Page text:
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Annuities and Cash Pensions

Recently we posted our first pension calculator, ‘Annuity vs. Cash Pension’, which warrants an article explaining what it does, and how it works.

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Important Note

Our website offers information about investing and saving, but not personal advice. If you're not sure which investments are right for you, please speak to a qualified financial adviser.

The value of investments, and the income from them, can go down as well as up, so you may get back less than you invest.

Pension Valuation

Recently we posted our first pension calculator, ‘Annuity vs. Cash Pension’, which warrants an article explaining what it does, and how it works.

Careful management of your pension is a critical part of looking after your future. One of the key decisions, particularly as you approach retirement, is whether to convert a cash pension (for example, in a Defined Contribution pension) into an Annuity (a guaranteed income, like a salary, which often goes up with inflation) or, whether to convert a Defined Benefit Annuity Pension into a cash sum (called CETV - Cash Equivalent Transfer Value).

Our calculator compares an Annuity with a cash equivalent. You can talk with your pension provider about your options, including requesting a cash sum (CETV) and the alternative Annuity offer, to then compare the two with our calculator and see which is more beneficial based on life expectancies.

There are two main variables a pension provider is concerned with when pricing an Annuity, one is life expectancy (which you set in our calculator, giving you an advantage over the providers as you know your family history), and the other is the return earned on money set aside today to fund any future Annuity payments.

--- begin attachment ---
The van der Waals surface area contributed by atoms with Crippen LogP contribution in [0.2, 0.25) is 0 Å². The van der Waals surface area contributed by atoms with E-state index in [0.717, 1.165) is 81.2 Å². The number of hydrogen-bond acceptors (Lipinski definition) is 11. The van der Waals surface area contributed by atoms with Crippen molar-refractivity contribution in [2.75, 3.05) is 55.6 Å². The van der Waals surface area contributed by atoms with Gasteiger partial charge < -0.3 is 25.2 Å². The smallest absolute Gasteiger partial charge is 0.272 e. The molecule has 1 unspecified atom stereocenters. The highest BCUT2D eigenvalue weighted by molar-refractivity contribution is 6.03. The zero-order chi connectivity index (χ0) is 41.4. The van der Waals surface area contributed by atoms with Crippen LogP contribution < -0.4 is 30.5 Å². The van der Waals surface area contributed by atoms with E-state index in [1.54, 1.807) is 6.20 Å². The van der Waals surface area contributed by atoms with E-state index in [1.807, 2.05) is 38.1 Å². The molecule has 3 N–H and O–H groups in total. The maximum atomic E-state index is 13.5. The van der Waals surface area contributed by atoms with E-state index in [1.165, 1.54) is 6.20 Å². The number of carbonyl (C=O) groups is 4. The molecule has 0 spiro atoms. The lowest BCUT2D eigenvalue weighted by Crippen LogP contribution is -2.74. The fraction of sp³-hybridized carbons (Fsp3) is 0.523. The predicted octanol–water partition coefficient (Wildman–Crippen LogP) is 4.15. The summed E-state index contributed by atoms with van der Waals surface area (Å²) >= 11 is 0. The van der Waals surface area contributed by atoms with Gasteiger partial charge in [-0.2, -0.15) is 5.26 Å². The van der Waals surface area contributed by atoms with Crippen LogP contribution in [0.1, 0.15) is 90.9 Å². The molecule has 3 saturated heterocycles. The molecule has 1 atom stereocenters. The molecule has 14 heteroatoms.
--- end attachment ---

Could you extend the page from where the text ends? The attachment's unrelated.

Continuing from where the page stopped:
The UK government borrows money by issuing government-bonds (‘Gilts’). These bonds range in maturity and trade regularly, so at any point we can see what the rate of return would be for investing in gilts with a specific term (e.g. 1 year, 5 years etc.). This rate is useful for pension analysis as it approximates the ‘risk-free rate’ i.e. the rate you would earn investing in something with zero risk of capital losses (as the government can always print-money to repay investors) between now and maturity. We use a risk-free return used to discount future payments in an Annuity as they carry no risk of reduction - the payments are guaranteed until end of life.


If we approximate an Annuity so it pays each year (in practise they pay out monthly) we can use the 1-year, 2-year, 3-year gilt yields to calculate how much money we need to set aside to meet future payments. If the 1 year gilt yield is 1%, and an Annuity pays £1,000 in one year’s time, we only need to set aside £990 (£1,000 / (100% + 1%)) today, invested in gilts with a 1-year maturity, to fund that future payment – this is why the cash sum offered is often lower than the sum total of expected Annuity payments.

Gilt yields change in line with expectations of interest rates – so it is worth trying our calculator again when there are movements in the factors that affect rates (e.g. when base rate rises or falls, or when the UK economic outlook changes) as the value of the cash equivalent or Annuity on offer is likely to have changed. It may also be worth getting a refreshed CETV from your pension provider if you are thinking about converting a defined benefit scheme.

It is worth noting that cash (e.g. Defined Contribution) pensions can be transferred to any dependants free of inheritance tax, whereas in most cases Annuities or Defined Benefit pensions are closed once the Pension Holder and any beneficiary (normally spouse) have died. Cash or Defined Contribution Pensions also have the added benefit of allowing you to draw down varying amounts over time, for example taking more funds from the pension during the early years and then reducing the drawdowns over time.